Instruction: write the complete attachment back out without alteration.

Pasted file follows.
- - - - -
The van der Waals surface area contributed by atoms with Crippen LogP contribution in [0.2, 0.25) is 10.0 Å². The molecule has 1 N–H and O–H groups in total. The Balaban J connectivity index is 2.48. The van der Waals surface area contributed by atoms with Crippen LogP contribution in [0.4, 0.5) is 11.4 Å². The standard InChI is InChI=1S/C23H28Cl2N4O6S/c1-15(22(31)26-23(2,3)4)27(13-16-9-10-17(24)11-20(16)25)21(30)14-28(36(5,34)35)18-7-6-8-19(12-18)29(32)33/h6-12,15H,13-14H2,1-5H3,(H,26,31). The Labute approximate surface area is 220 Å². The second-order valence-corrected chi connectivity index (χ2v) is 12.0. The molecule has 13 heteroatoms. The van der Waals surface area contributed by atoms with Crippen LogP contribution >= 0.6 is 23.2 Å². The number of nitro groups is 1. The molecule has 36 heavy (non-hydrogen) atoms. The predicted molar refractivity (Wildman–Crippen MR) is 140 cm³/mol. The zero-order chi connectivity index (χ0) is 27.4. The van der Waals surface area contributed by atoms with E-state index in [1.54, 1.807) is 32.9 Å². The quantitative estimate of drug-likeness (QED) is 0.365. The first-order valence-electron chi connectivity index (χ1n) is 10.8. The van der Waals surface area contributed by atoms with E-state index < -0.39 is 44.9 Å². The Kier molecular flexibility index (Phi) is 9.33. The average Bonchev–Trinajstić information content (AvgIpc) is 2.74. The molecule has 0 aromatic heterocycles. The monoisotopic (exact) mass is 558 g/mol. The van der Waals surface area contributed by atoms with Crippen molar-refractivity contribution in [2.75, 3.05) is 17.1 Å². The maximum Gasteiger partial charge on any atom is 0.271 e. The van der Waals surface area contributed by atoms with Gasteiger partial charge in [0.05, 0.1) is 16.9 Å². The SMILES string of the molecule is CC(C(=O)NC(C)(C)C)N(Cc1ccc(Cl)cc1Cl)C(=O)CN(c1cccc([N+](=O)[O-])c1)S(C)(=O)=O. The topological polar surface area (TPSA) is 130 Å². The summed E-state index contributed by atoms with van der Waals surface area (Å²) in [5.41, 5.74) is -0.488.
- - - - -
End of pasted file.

The van der Waals surface area contributed by atoms with Crippen LogP contribution in [0.2, 0.25) is 10.0 Å². The molecule has 1 N–H and O–H groups in total. The Balaban J connectivity index is 2.48. The van der Waals surface area contributed by atoms with Crippen LogP contribution in [0.4, 0.5) is 11.4 Å². The standard InChI is InChI=1S/C23H28Cl2N4O6S/c1-15(22(31)26-23(2,3)4)27(13-16-9-10-17(24)11-20(16)25)21(30)14-28(36(5,34)35)18-7-6-8-19(12-18)29(32)33/h6-12,15H,13-14H2,1-5H3,(H,26,31). The Labute approximate surface area is 220 Å². The second-order valence-corrected chi connectivity index (χ2v) is 12.0. The molecule has 13 heteroatoms. The van der Waals surface area contributed by atoms with Crippen LogP contribution >= 0.6 is 23.2 Å². The number of nitro groups is 1. The molecule has 36 heavy (non-hydrogen) atoms. The predicted molar refractivity (Wildman–Crippen MR) is 140 cm³/mol. The zero-order chi connectivity index (χ0) is 27.4. The van der Waals surface area contributed by atoms with E-state index in [1.54, 1.807) is 32.9 Å². The quantitative estimate of drug-likeness (QED) is 0.365. The first-order valence-electron chi connectivity index (χ1n) is 10.8. The van der Waals surface area contributed by atoms with E-state index < -0.39 is 44.9 Å². The Kier molecular flexibility index (Phi) is 9.33. The average Bonchev–Trinajstić information content (AvgIpc) is 2.74. The molecule has 0 aromatic heterocycles. The monoisotopic (exact) mass is 558 g/mol. The van der Waals surface area contributed by atoms with Crippen molar-refractivity contribution in [2.75, 3.05) is 17.1 Å². The maximum Gasteiger partial charge on any atom is 0.271 e. The van der Waals surface area contributed by atoms with Gasteiger partial charge in [0.05, 0.1) is 16.9 Å². The SMILES string of the molecule is CC(C(=O)NC(C)(C)C)N(Cc1ccc(Cl)cc1Cl)C(=O)CN(c1cccc([N+](=O)[O-])c1)S(C)(=O)=O. The topological polar surface area (TPSA) is 130 Å². The summed E-state index contributed by atoms with van der Waals surface area (Å²) in [5.41, 5.74) is -0.488.